By Damon Duncan
You may hear your bankruptcy lawyer refer to protecting the equity in your assets by using exemptions. Exemptions are generally state-specific laws that are broken down into various categories. Each category is given a certain dollar amount, and that is the amount that can be used to protect any property that falls into that category.
For example, most states have a “household goods and furnishings” exemption that is used to protect your furniture, clothes, pictures, books, etc. The laws only give you a certain dollar amount to protect all of your household goods and furnishings, but for most people, the dollar amount is plenty and they do not have assets above and beyond the given dollar amount.
Another commonly used exemption is the “motor vehicle” exemption. This is the exemption that is used to protect the equity in your vehicle. Again, there is a cap on the amount that can be used. In North Carolina, the motor vehicle exemption on the date of this post is $3,500 per person. This is the amount that can be used to protect equity that you have in your vehicle.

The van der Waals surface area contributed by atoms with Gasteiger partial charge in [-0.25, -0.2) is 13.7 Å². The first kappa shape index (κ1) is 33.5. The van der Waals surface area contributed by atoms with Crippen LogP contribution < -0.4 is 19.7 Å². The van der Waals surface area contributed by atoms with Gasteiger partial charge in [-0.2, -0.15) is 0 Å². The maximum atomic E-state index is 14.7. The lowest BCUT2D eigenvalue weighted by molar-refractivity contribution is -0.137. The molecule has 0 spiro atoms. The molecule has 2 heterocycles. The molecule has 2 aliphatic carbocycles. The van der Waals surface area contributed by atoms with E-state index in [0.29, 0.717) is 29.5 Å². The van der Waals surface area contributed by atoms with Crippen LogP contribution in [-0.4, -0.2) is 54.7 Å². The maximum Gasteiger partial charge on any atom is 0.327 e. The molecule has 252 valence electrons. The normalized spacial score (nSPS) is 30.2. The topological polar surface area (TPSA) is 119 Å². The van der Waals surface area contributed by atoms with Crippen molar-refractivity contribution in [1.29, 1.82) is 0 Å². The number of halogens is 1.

For your home, the homestead exemption is used to protect any equity in your home. The homestead exemption cannot be used on a property where you do not live. In other words, if your home does not have any equity in it, but you own a second piece of property (a rental house, for example) with a lot of equity, you cannot use the homestead exemption on the rental house if you do not live in the rental house.
In order to prevent people from moving from one state to another just to receive the benefit of a certain state’s exemptions, the bankruptcy law requires you to use the exemptions of the state where you lived exactly two years prior to the date of your bankruptcy filing.
The bankruptcy law and the state exemptions can be confusing, so it is important to talk to your bankruptcy attorney if you have any specific questions about how the exemptions will have an impact on your bankruptcy case.